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EU must reduce fossil electricity imports – Eurelectric
As much as 80% of the EU’s electricity could be fossil-free by 2030 – if all barriers to the investment and rollout of renewables are removed. This is the conclusion of the annual Power Barometer report produced by Eurelectric, the association that represents the Europen electricity industry.
The prediction comes as CO2 emissions from the power sector continued to fall even faster than forecast, partially thanks to the accelerated phase-out of coal. The report notes that renewables accounted for 20% of the EU’s electricity mix in 2010, and reached 34% last year.
Two-thirds of the electricity generated in the first half of this year was carbon-free, according to Eurelectric. Renewables covered 40% of the mix, while fossil fuel generation dropped by 18%. However, the association was quick to note that even greater acceleration is needed to meet Europe’s 2030 greenhouse gas reduction targets. Specifically, the pace of deploying wind and solar capacities must double in the coming decade.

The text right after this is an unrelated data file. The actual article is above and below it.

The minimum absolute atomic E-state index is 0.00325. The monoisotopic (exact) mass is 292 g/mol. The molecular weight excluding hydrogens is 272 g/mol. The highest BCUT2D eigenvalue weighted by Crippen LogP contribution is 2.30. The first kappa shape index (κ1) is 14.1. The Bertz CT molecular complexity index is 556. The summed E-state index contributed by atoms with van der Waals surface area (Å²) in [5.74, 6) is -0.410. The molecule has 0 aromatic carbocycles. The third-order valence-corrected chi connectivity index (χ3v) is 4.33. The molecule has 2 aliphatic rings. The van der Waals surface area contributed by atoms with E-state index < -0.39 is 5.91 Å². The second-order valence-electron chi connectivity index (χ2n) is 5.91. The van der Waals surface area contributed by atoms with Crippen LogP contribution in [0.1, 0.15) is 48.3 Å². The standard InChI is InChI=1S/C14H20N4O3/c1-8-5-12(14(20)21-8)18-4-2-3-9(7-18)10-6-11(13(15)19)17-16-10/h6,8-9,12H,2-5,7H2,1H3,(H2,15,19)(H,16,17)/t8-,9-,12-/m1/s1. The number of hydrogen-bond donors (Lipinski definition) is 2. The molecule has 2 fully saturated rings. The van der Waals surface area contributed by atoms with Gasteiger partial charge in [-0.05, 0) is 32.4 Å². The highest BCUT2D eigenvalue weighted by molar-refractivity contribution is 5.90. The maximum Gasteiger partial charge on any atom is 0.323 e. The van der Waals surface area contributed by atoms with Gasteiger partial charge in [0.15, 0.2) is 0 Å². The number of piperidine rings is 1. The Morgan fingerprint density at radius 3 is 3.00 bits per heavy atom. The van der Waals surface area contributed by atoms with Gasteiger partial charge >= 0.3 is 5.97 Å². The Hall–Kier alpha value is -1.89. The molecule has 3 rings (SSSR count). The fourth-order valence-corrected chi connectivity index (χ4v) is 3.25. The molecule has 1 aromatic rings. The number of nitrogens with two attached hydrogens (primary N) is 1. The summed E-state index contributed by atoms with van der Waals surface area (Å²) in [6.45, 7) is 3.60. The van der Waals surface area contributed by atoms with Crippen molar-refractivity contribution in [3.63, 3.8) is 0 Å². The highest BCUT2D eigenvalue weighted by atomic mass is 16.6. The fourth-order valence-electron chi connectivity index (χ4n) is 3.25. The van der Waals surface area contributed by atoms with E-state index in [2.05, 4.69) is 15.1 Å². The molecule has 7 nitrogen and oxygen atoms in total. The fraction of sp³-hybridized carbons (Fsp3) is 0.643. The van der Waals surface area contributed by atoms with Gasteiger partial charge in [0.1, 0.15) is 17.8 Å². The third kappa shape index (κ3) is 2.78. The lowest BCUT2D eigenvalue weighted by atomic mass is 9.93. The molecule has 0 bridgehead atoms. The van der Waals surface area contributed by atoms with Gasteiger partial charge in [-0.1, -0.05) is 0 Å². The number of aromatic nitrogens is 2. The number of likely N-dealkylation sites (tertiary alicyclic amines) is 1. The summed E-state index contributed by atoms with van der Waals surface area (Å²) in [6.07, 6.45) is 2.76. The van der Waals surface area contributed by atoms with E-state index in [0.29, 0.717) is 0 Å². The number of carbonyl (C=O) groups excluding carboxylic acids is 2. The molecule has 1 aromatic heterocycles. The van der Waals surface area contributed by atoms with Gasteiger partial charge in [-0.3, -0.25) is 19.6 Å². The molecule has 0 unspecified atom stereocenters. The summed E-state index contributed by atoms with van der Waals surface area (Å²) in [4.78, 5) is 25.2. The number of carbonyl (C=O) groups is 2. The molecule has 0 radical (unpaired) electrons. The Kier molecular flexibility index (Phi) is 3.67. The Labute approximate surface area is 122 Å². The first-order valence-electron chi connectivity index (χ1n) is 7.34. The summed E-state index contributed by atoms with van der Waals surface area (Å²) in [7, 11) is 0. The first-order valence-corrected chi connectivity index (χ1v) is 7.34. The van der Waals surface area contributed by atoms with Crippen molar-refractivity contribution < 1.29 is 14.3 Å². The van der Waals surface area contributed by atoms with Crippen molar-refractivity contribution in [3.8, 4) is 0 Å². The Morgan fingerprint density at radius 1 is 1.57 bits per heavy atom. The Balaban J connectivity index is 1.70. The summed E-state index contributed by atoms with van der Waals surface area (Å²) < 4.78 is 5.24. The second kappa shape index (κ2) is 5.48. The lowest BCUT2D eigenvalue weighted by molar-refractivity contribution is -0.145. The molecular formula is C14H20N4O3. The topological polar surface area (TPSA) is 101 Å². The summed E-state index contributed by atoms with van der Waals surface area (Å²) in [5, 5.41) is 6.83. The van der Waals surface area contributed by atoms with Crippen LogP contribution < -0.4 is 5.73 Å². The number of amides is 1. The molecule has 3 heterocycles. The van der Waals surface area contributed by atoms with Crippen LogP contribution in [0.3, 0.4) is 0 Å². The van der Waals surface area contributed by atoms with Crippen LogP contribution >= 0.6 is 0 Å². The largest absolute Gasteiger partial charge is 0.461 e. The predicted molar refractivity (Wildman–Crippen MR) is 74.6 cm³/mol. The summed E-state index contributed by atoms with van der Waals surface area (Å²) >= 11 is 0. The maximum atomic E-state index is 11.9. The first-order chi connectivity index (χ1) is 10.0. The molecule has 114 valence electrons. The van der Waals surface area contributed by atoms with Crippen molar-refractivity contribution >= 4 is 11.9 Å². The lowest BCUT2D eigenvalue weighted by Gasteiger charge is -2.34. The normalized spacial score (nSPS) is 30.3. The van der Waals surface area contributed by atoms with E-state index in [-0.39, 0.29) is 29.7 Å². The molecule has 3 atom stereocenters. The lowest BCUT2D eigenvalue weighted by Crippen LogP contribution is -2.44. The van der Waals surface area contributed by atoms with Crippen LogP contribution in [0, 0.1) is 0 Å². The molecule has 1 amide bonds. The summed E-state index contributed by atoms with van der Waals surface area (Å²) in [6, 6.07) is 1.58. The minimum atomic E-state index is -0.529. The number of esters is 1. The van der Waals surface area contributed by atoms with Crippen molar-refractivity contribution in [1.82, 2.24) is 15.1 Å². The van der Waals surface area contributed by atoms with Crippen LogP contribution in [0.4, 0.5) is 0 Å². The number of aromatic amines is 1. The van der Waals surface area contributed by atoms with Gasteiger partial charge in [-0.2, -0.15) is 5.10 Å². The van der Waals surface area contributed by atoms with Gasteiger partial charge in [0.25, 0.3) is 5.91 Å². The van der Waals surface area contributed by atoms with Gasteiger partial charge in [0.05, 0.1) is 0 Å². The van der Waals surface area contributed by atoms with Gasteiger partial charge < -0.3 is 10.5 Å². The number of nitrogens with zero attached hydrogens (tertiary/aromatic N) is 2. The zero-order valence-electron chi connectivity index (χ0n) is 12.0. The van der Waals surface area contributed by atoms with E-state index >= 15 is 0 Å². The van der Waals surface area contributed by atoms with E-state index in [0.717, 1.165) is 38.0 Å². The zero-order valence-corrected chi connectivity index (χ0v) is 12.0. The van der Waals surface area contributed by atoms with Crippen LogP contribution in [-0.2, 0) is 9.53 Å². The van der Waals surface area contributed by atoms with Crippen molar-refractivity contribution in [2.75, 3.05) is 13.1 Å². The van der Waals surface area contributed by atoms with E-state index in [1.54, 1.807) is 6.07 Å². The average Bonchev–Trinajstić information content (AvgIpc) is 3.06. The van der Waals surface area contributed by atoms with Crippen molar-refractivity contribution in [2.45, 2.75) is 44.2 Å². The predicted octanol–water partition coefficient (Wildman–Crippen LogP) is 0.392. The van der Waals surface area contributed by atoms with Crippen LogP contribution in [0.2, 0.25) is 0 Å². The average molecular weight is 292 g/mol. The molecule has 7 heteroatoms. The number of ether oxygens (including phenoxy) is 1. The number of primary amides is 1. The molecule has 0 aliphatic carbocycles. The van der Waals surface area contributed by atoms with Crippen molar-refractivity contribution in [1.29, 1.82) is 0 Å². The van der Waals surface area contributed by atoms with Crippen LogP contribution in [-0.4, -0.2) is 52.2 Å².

Restrictions imposed in the wake of COVID-19 have recently delayed many of Europe’s clean power projects, according to the Barometer, and permitting procedures are further slowing progress. Eurelectric has urged EU policymakers to examine and remove barriers that exist at both the national and international level.
It also called for measures to speed up electrification, including the rapid rollout of EV charging infrastructure. At present, the EU has some 250,000 vehicle charging points – and this figure needs to grow to at least 1mn by 2025, Eurelectric has said.
Finally, the organisation stressed that the EU must take steps to avoid unfair competition and imports of unabated coal-fired electricity from neighbouring non-member states. The Power Barometer documents a steep and sudden growth, from 3 TWh to over 20 TWh of electricity imported annually from outside the EU in the past five years.
Due to less stringent climate regulations, the average CO2 intensity of this imported electricity is two to three times higher than that produced in Europe. In September, the European Commission proposed raising the 2030 greenhouse gas emission reduction target, including emissions and removals, to at least 55% compared to 1990. The current target is 40%.